This unexciting cover is an example of trade between two large companies, primarily involved in food distribution, but with extensive additional interests, in Australia and Canada in the early 1900’s. It was addressed to Messrs W.H. Gillard & Co., Wholesale Grocers etc., Hamilton, Canada. The blue 2½d QV stamp of N.S.W. was cancelled with a duplex THE EXCHANGE/ MR 5/ 11-15-AM/ 05/ N.S.W, with the barred numeral ‘1134′ of the Type D3 (ii) postmark obscured by the dark stamp (Figure 1).
The reverse has a printed blue double oval of BURNS PHILP & COMPANY/ SYDNEY/ LIMITED, as well as an originating roller cancel SYDNEY/ MAR 6/ 11-AM/ 1905/ 15, with an obscured overlying HAMILTON ONTARIO/ APR ( )/ 10-PM/ ( ) reception postmark, plus a partial transit probably in the USA (Figure 2).
The Canadian firm W.H. Gillard & Co. has been described as follows: “The prosperity attending the firm of W.H. Gillard & Co. affords striking proof that success is the child of energy wedded to intelligence. Perfect mastery of detail, intimate knowledge of the needs of the public, quick adaption to improved methods, close application to business, and adoption of a broad, liberal policy in the general conduct of their business are among the factors which have contributed in placing this firm in the front rank of the wholesale grocery trade of Canada. Founded in 1879 by Mr. W.H. Gillard (born in England 22 July 1837 – died in Hamilton 27 October 1901; married Mary Cordelia Gillard 1841-1915), was previously prominently connected for 21 years (in England) with the wholesale grocery trade with (his brother) Mr. John Gillard. The firm quickly established its trade in Ontario, Manitoba, British Columbia and the Northwest Territories……In 1885 the firm found it necessary…..to erect the handsome and capacious building which they now occupy on (25) Main Street West (in Hamilton, Ontario).”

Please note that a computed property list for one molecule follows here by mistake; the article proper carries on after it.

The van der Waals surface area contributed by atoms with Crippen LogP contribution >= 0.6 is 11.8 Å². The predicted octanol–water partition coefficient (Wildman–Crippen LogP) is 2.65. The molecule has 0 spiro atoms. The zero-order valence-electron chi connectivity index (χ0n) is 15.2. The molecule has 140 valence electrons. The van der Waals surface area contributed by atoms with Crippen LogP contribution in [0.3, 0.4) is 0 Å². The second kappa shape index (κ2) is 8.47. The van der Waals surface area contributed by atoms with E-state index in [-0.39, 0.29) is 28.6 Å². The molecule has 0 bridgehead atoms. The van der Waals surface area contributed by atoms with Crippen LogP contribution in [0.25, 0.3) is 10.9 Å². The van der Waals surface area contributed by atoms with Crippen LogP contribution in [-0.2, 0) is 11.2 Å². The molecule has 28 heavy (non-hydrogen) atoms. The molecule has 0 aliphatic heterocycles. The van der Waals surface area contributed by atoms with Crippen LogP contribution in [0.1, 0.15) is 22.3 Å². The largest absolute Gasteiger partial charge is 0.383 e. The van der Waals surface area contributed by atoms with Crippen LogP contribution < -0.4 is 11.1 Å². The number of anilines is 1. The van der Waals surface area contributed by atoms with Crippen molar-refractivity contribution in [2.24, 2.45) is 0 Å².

The firm functioned as upscale grocers with a specialty in high grade coffee and teas, as well as large dealers in canned fruits and vegetables, and sole agents for Canada of the celebrated Paradise Currants. W. H. Gillard was very respected and successful in Hamilton’s public life and he was president of the Hamilton Chamber of Commerce in 1886 &1887. ” The name of W.H. Gillard & Co. is accepted the Dominion over as synonymous with fair and honorable dealing. In 1892 Gillard had a new Hamilton home Undercliffe built in the Gothic style of architecture.